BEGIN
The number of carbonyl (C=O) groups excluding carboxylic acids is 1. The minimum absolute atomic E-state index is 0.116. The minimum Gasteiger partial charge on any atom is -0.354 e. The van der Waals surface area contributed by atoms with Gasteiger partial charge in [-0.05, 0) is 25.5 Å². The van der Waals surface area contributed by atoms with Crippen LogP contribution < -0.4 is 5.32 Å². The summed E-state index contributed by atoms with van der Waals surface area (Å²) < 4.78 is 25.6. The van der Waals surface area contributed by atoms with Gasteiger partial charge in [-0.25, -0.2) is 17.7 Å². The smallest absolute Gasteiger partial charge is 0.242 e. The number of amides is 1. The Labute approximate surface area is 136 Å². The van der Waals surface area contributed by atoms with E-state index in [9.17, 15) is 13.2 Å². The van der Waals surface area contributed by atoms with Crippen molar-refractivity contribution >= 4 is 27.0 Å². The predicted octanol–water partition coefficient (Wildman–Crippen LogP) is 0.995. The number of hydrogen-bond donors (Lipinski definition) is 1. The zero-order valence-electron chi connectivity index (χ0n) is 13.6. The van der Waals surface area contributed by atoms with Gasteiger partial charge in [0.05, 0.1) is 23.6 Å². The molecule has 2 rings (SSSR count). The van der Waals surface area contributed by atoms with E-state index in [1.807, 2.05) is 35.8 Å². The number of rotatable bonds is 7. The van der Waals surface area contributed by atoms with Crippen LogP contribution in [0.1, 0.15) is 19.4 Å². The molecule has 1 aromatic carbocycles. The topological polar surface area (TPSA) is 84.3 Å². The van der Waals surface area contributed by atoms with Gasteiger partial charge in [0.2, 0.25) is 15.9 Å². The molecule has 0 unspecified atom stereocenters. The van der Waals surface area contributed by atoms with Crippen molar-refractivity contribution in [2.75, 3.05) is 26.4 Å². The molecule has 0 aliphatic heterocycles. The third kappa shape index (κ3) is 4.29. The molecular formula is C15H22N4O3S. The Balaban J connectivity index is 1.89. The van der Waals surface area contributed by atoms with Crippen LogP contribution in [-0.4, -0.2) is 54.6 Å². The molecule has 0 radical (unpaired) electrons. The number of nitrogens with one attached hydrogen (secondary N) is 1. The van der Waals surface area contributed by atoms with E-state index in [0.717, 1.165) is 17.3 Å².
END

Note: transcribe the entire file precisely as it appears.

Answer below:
The number of carbonyl (C=O) groups excluding carboxylic acids is 1. The minimum absolute atomic E-state index is 0.116. The minimum Gasteiger partial charge on any atom is -0.354 e. The van der Waals surface area contributed by atoms with Gasteiger partial charge in [-0.05, 0) is 25.5 Å². The van der Waals surface area contributed by atoms with Crippen LogP contribution < -0.4 is 5.32 Å². The summed E-state index contributed by atoms with van der Waals surface area (Å²) < 4.78 is 25.6. The van der Waals surface area contributed by atoms with Gasteiger partial charge in [-0.25, -0.2) is 17.7 Å². The smallest absolute Gasteiger partial charge is 0.242 e. The number of amides is 1. The Labute approximate surface area is 136 Å². The van der Waals surface area contributed by atoms with E-state index in [9.17, 15) is 13.2 Å². The van der Waals surface area contributed by atoms with Crippen molar-refractivity contribution >= 4 is 27.0 Å². The predicted octanol–water partition coefficient (Wildman–Crippen LogP) is 0.995. The number of hydrogen-bond donors (Lipinski definition) is 1. The zero-order valence-electron chi connectivity index (χ0n) is 13.6. The van der Waals surface area contributed by atoms with Gasteiger partial charge in [0.05, 0.1) is 23.6 Å². The molecule has 2 rings (SSSR count). The van der Waals surface area contributed by atoms with E-state index in [1.807, 2.05) is 35.8 Å². The number of rotatable bonds is 7. The van der Waals surface area contributed by atoms with Crippen LogP contribution in [0.1, 0.15) is 19.4 Å². The molecule has 1 aromatic carbocycles. The topological polar surface area (TPSA) is 84.3 Å². The van der Waals surface area contributed by atoms with Gasteiger partial charge in [0.2, 0.25) is 15.9 Å². The molecule has 0 unspecified atom stereocenters. The van der Waals surface area contributed by atoms with Crippen molar-refractivity contribution in [2.75, 3.05) is 26.4 Å². The molecule has 0 aliphatic heterocycles. The third kappa shape index (κ3) is 4.29. The molecular formula is C15H22N4O3S. The Balaban J connectivity index is 1.89. The van der Waals surface area contributed by atoms with Crippen LogP contribution in [-0.4, -0.2) is 54.6 Å². The molecule has 0 radical (unpaired) electrons. The number of nitrogens with one attached hydrogen (secondary N) is 1. The van der Waals surface area contributed by atoms with E-state index in [0.717, 1.165) is 17.3 Å².